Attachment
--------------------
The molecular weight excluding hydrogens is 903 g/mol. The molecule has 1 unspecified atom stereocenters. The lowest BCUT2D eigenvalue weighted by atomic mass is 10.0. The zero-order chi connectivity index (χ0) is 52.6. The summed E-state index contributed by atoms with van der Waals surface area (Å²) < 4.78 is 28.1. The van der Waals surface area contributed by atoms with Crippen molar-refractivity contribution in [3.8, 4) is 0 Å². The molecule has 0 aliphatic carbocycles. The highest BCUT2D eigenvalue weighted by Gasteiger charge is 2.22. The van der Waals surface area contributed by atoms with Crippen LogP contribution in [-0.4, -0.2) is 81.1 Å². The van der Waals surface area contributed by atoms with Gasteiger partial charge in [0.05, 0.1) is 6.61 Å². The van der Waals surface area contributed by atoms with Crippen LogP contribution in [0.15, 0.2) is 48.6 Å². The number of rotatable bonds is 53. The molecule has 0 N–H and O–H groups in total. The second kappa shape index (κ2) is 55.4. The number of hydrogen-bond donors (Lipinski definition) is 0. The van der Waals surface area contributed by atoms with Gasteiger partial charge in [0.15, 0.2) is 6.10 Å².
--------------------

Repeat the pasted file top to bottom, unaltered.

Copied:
The molecular weight excluding hydrogens is 903 g/mol. The molecule has 1 unspecified atom stereocenters. The lowest BCUT2D eigenvalue weighted by atomic mass is 10.0. The zero-order chi connectivity index (χ0) is 52.6. The summed E-state index contributed by atoms with van der Waals surface area (Å²) < 4.78 is 28.1. The van der Waals surface area contributed by atoms with Crippen molar-refractivity contribution in [3.8, 4) is 0 Å². The molecule has 0 aliphatic carbocycles. The highest BCUT2D eigenvalue weighted by Gasteiger charge is 2.22. The van der Waals surface area contributed by atoms with Crippen LogP contribution in [-0.4, -0.2) is 81.1 Å². The van der Waals surface area contributed by atoms with Gasteiger partial charge in [0.05, 0.1) is 6.61 Å². The van der Waals surface area contributed by atoms with Crippen LogP contribution in [0.15, 0.2) is 48.6 Å². The number of rotatable bonds is 53. The molecule has 0 N–H and O–H groups in total. The second kappa shape index (κ2) is 55.4. The number of hydrogen-bond donors (Lipinski definition) is 0. The van der Waals surface area contributed by atoms with Gasteiger partial charge in [0.15, 0.2) is 6.10 Å².